It take minutes for us to set your organization up. It’s free for non-profits and suburban farmers!
Let’s get people growing TOGETHER!




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Liz McLellan hyperlocavore.com

What is yardsharing?

TAKING A BREAK © Vossphotog... | Dreamstime.com

TAKING A BREAK © Vossphotog... | Dreamstime.com

“You know, the tomato that’s from your garden tastes very different from one that isn’t. And peas – what is it like to eat peas in season? So we want the White House to be a place of education and awareness. And hopefully kids will be interested because there are kids living here.”

– Michelle Obama on the Whitehouse Vegetable Garden

hyperlocavore.com,” which blends bottom-up collaboration with food production. It’s an example of peer-to-peer agriculture, and it’s a pretty neat concept. The founder of hyperlocavore wrote to me, saying that she thought this was a pretty “worldchanging” idea. I agree. Check ’em out.”

– Jamais Cascio
openthefuture.com and worldchanging.com


What is a ‘hyperlocavore’?

A hyperlocavore is a person who tries to eat as much food as locally as possible. Growing your own is as local as it gets!

What is ‘yardsharing’?

Yard sharing is an arrangement between people to share skills and gardening resources; space, time, strength, tools or skills, in order to grow food as locally as possible, to make neighborhoods resilient, kids healthy and food much cheaper!

Why would I want to set up a yardsharing group?

Yard sharing is a way to connect people who love to garden, people who love healthy fresh food and people who have yards! Often people who have yards have little time time for a vegetable garden. And sometimes gardeners have trouble finding soil to garden in because they rent an apartment! Sometimes older people lack stamina and are socially isolated, finding younger people to partner in growing food together works wonderfully for all. There are all kinds of reasons it makes sense.

Yard sharing works for:

  • apartment dwellers
  • busy parents
  • older people
  • frugalistas
  • foodies
  • tree huggers
  • cheap bastards
  • farmers lacking land
  • land holders lacking farmers
  • people sick of leaf blowers
  • curious kids
  • folks with a disability
  • people who want to get outside more
  • people that want to eat better
  • people that want to eat cheaper
  • people who want to make their community resilient
  • people who like their food super fresh
  • people worried about peak oil
  • and maybe you! (if you’re not on the list – send me a note!)

Yard sharing cuts down on greenhouse gases by limiting the travel time of fruit and vegetables to your table.
Yard sharing is a great way to connect with your family, friends and neighbors!
Yard sharing helps you eat more veggies!
Yard sharing can be a workable solution for people with physical limitations who want to eat better and more cheaply.
Yard sharing is an excellent way to teach children about food and biology!
Yard sharing is a great way to get cheaper produce to older people on a fixed income!
Yard sharing helps you get enough vitamin D from sunshine!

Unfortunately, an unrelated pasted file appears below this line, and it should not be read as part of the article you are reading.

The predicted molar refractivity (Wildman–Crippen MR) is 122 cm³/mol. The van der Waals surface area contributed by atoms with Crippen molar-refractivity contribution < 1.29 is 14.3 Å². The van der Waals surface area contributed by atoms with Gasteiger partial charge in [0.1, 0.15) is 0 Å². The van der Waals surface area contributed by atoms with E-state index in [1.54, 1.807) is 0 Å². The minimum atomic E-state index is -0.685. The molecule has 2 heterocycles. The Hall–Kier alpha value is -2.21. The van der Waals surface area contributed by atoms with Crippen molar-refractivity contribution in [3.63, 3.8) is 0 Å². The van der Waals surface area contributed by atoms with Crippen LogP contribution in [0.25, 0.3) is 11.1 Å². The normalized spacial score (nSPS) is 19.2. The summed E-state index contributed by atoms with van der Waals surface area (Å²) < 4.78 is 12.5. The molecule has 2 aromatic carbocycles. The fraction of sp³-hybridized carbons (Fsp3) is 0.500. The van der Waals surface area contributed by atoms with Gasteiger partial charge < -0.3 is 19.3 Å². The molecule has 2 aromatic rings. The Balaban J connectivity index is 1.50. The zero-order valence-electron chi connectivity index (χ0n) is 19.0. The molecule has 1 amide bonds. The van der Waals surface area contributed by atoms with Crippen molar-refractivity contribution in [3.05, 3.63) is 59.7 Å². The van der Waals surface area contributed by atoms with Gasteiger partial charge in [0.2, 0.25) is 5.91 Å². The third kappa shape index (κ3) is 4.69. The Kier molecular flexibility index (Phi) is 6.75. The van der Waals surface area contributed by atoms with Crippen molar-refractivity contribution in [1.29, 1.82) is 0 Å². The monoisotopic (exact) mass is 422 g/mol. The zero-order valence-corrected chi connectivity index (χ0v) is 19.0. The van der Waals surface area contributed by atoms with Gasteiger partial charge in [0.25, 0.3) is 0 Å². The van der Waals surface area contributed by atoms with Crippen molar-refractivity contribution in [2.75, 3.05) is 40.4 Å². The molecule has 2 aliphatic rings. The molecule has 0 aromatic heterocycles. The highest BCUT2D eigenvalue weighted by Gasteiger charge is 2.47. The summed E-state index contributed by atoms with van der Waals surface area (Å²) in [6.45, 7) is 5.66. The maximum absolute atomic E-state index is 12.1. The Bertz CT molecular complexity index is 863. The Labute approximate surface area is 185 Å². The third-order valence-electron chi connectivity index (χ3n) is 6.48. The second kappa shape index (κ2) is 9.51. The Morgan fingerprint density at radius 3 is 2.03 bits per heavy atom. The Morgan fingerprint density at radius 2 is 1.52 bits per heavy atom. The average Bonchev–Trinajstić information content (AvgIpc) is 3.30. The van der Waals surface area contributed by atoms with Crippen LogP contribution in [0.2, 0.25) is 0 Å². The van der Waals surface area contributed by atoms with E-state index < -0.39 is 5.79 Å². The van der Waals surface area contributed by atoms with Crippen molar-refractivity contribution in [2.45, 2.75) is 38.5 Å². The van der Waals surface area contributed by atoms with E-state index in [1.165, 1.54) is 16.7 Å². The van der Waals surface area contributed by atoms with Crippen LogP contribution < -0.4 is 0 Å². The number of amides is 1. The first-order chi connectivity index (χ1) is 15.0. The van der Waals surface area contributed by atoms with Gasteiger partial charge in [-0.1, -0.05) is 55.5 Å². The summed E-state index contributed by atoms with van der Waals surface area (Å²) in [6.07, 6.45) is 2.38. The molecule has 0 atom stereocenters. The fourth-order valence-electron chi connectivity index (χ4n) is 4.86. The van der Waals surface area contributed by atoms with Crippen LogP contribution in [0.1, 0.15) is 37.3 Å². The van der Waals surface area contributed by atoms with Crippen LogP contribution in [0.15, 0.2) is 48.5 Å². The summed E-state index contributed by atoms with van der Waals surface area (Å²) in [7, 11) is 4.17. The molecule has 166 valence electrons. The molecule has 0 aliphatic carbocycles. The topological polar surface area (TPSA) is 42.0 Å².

Yard sharing is a way to avoid pesticides and other chemicals on your food!
Yard sharing is a fun activity to share!
Yard sharing helps to create independent local food systems that are less sensitive to the price of oil.

And nothing tastes as good as food you grew yourself!

Who can yard share?

Anyone! If you don’t see a group for your area just create one! Then send invites to people in your neighborhood, your friends and
their friends and maybe you will find someone willing to start with you!

OK, Sign me up! No! Wait, is it free? Yes? OK, Sign me up!


No thanks, but I do want to take a look.

This post is part of Fight Back Fridays!


hyperlocavore.com is a free social network here to help you form a yard sharing group with people in your neighborhood, a group of friends, a community restaurant and it’s neighbors, members of your family, faith communities or new friends made on hyperlocavore.

How to Start A Produce Exchange in Your Neighborhood – Share Your Extra Fruits and Vegetables!


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Yardsharing Workbook – Requesting Your Ideas!

GARDEN GNOME ©Cammeraydave

GARDEN GNOME ©Cammeraydave

I’m in the process of writing a workbook for yard sharing groups and I could use your input!

The success of any garden share depends entirely on the expectations set by the entire group at the outset of the relationship between the members of the group. Respect of each other’s needs and hopes for the project should be a given.

It’s important to keep the workbook a flexible tool. I am assuming groups will have different needs regarding the formality of their agreements. My question to you is what sort of things would you need to work through in an agreement with your yardsharing members before you felt comfortable forming a working group?

  • What needs to be in your agreement?
  • What would be a deal breaker?
  • What questions would you have for the garden or property owner?
  • What questions would you have for the gardeners in the group?
  • What questions would you want to work through regarding finances for your group?
  • What is important to formalize?
  • What is important to keep loose?

These agreements will depend only on what each group sorts through. How can we help make these groups enjoyable and workable for all the people involved?

Thank you in advance for sharing your thoughts!